Are the brake calipers tight? Is the oil filter properly installed? Is my brake system free of air bubbles? Did my mechanic get things right? Those are the thoughts of many riders whose bikes are a mystery to them. When it’s our own hands and eyes on the bike, even if they are simply checking that the shop got everything right during a valve-adjustment, confidence soars.


5. It’s therapeutic.


Yes, we get “helmet therapy” on our bikes, but many veteran bike riders also enjoy “garage therapy” when off the bike. You might discover this therapy is addictive to the point that you buy the old bike you’ve always wanted, restore it, and then have a “new” classic.



Smooth, Clean and Lubricated

Yes, you can do this with patience, forethought, organization, and logic. If parts aren’t going together smoothly, then you’re doing something wrong. Pull back, review what you’re doing, and start again. Take notes, take pictures, use a piece of cardboard for fasteners, or do what I do: Work alongside your much-smarter brother who remembers all that stuff.


Because you aren’t slamming things around in an attempt to get them done in the shortest time possible to make the most money possible, you will add lubricants to rubber and metal parts. You will clean everything you remove. You’ll pull the rear shock linkage apart and grease the needle bearings the next time you change the rear tire, for instance. You’ll be comfortable changing exhaust systems and fork springs. And you’ll have fun—the main reason we are motorcyclists.



It’s Not Who You Are Now

Perhaps you think, “I’m not mechanically inclined.” To that I answer, “Not yet.” I meet many newish riders and have noted their interest in the mechanical side that is mixed with a major hesitation to try it. This column urges you to begin with small steps, such as removing, cleaning, and replacing parts.


A clean motorcycle says “enthusiast” when you take it into a shop for something beyond your current mechanical scope, such as replacing steering-stem bearings. Professional mechanics appreciate machines that arrive clean, and that appreciation encourages them to talk with you about the work done. They talk, you learn.


Chris Geiter

Take advantage of your friends’ knowledge before digging into the unknown. This guy, DynoJet’s Chris Geiter, still picks up the phone and answers my basic questions with amazing patience. – Nick Ienatsch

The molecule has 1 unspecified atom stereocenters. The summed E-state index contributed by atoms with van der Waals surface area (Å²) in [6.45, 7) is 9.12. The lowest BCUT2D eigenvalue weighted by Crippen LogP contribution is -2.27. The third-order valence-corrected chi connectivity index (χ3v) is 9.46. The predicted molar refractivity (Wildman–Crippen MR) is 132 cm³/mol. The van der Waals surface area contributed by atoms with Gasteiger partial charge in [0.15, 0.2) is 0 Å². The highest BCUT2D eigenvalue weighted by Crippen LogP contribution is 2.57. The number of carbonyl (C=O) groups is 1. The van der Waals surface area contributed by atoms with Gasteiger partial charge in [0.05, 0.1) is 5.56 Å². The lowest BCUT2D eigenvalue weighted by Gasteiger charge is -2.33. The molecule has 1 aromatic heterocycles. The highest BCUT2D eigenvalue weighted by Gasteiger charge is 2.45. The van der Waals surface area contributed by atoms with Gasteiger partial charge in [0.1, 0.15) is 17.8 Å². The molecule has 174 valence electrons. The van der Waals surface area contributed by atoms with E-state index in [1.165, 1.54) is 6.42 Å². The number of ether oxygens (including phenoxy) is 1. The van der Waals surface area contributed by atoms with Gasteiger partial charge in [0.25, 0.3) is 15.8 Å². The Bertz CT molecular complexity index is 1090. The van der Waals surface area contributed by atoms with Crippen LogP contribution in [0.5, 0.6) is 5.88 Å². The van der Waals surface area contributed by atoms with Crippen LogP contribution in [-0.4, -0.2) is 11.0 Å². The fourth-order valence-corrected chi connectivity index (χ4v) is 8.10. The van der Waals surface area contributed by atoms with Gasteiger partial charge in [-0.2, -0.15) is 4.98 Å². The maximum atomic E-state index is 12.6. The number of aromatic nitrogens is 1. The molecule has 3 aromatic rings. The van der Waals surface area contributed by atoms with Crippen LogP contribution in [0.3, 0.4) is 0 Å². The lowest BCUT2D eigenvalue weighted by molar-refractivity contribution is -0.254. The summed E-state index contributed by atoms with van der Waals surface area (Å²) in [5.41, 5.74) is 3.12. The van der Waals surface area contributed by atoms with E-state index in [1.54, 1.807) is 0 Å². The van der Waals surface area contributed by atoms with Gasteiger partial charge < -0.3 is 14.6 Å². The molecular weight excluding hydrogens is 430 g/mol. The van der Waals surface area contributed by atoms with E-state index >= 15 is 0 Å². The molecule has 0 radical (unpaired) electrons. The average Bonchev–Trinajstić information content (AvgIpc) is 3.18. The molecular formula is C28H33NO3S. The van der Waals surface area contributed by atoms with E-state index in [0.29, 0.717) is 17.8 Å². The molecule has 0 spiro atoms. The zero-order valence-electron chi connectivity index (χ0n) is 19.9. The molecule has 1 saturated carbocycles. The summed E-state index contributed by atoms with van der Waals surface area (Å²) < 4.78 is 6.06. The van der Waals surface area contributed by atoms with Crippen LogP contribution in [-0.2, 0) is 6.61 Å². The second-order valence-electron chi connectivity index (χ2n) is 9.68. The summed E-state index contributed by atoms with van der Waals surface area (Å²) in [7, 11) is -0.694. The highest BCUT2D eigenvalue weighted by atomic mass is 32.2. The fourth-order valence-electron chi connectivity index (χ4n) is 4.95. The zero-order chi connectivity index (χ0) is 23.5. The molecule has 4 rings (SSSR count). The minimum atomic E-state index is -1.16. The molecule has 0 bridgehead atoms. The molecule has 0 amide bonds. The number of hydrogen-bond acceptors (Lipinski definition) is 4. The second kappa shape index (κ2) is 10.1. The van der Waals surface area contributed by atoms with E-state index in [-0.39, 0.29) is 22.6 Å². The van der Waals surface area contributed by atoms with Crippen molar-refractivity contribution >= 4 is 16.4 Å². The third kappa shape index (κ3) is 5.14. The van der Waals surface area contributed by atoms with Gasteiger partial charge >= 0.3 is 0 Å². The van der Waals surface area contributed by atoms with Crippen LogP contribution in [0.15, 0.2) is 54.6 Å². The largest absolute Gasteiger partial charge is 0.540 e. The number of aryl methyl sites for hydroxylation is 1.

A workshop manual, lots of YouTube vids, bike-specific forums, and a growing collection of tools that includes a torque wrench (one of the most important in a toolbox) all help in reaching the goal of being a self-sufficient motorcyclist. I have a few friends on speed-dial, borrowing their expertise when I’m facing the unknown, and I bet you have that knowledge base too. Tap into it, ask questions, and work carefully and logically with focus.



As the virus swings around to smack us again, make the most of it. Buy that used bike you’ve always wanted and go through it. We all have a bike that caught our eye, that bike that our neighbor owned or our hero raced. We have bikes we’ve always wanted to ride, like a two-stroke big-bore motocrosser or an older V-twin like an Ascot, Vision, or Sportster. Jump on the classifieds and find it. Strip it, clean it, refurbish, and rebuild it into the bike you’ve always wanted. Who knows, you might be racing AHRMA with us soon!


I’ll close with these two thoughts:


  1. Many of us are elbow-deep in a project right now. We try, we study, and we learn. But we are no smarter than you!
  2. When someone says, “nice bike,” about a machine you disassembled, modified, and reassembled yourself, it really means a great deal. It makes you a stronger part of this incredible two-wheeled world.

More next Tuesday!